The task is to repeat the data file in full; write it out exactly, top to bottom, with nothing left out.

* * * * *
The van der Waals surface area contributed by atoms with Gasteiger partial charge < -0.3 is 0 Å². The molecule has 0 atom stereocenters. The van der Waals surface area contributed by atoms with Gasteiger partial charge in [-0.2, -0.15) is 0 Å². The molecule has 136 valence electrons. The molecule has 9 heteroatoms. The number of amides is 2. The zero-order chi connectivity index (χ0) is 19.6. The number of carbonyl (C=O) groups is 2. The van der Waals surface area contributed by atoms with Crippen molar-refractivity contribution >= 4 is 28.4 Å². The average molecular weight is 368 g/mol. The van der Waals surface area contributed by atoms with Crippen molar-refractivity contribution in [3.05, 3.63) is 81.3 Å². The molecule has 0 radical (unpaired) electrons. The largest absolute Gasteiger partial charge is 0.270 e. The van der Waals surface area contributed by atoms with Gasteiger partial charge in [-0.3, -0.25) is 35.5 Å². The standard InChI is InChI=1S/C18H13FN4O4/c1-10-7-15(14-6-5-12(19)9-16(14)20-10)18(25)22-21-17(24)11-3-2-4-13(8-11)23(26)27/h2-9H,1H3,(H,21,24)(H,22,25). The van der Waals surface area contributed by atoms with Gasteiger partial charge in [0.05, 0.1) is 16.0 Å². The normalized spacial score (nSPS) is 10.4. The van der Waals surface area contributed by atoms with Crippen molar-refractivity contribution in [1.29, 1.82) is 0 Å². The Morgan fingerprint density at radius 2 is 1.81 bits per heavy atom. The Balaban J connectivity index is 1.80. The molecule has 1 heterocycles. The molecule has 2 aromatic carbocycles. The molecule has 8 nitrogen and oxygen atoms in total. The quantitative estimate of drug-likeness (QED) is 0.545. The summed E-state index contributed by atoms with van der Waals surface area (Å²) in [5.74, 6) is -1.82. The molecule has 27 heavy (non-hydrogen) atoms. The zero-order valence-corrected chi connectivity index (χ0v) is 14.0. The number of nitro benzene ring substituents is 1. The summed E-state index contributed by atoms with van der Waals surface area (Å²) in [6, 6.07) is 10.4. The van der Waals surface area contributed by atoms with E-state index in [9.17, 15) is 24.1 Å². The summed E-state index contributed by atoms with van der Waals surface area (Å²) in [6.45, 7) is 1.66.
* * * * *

The van der Waals surface area contributed by atoms with Gasteiger partial charge < -0.3 is 0 Å². The molecule has 0 atom stereocenters. The van der Waals surface area contributed by atoms with Gasteiger partial charge in [-0.2, -0.15) is 0 Å². The molecule has 136 valence electrons. The molecule has 9 heteroatoms. The number of amides is 2. The zero-order chi connectivity index (χ0) is 19.6. The number of carbonyl (C=O) groups is 2. The van der Waals surface area contributed by atoms with Crippen molar-refractivity contribution >= 4 is 28.4 Å². The average molecular weight is 368 g/mol. The van der Waals surface area contributed by atoms with Crippen molar-refractivity contribution in [3.05, 3.63) is 81.3 Å². The molecule has 0 radical (unpaired) electrons. The largest absolute Gasteiger partial charge is 0.270 e. The van der Waals surface area contributed by atoms with Gasteiger partial charge in [-0.3, -0.25) is 35.5 Å². The standard InChI is InChI=1S/C18H13FN4O4/c1-10-7-15(14-6-5-12(19)9-16(14)20-10)18(25)22-21-17(24)11-3-2-4-13(8-11)23(26)27/h2-9H,1H3,(H,21,24)(H,22,25). The van der Waals surface area contributed by atoms with Gasteiger partial charge in [0.05, 0.1) is 16.0 Å². The normalized spacial score (nSPS) is 10.4. The van der Waals surface area contributed by atoms with Crippen molar-refractivity contribution in [1.29, 1.82) is 0 Å². The Morgan fingerprint density at radius 2 is 1.81 bits per heavy atom. The Balaban J connectivity index is 1.80. The molecule has 1 heterocycles. The molecule has 2 aromatic carbocycles. The molecule has 8 nitrogen and oxygen atoms in total. The quantitative estimate of drug-likeness (QED) is 0.545. The summed E-state index contributed by atoms with van der Waals surface area (Å²) in [5.74, 6) is -1.82. The molecule has 27 heavy (non-hydrogen) atoms. The zero-order valence-corrected chi connectivity index (χ0v) is 14.0. The number of nitro benzene ring substituents is 1. The summed E-state index contributed by atoms with van der Waals surface area (Å²) in [6, 6.07) is 10.4. The van der Waals surface area contributed by atoms with E-state index in [9.17, 15) is 24.1 Å². The summed E-state index contributed by atoms with van der Waals surface area (Å²) in [6.45, 7) is 1.66.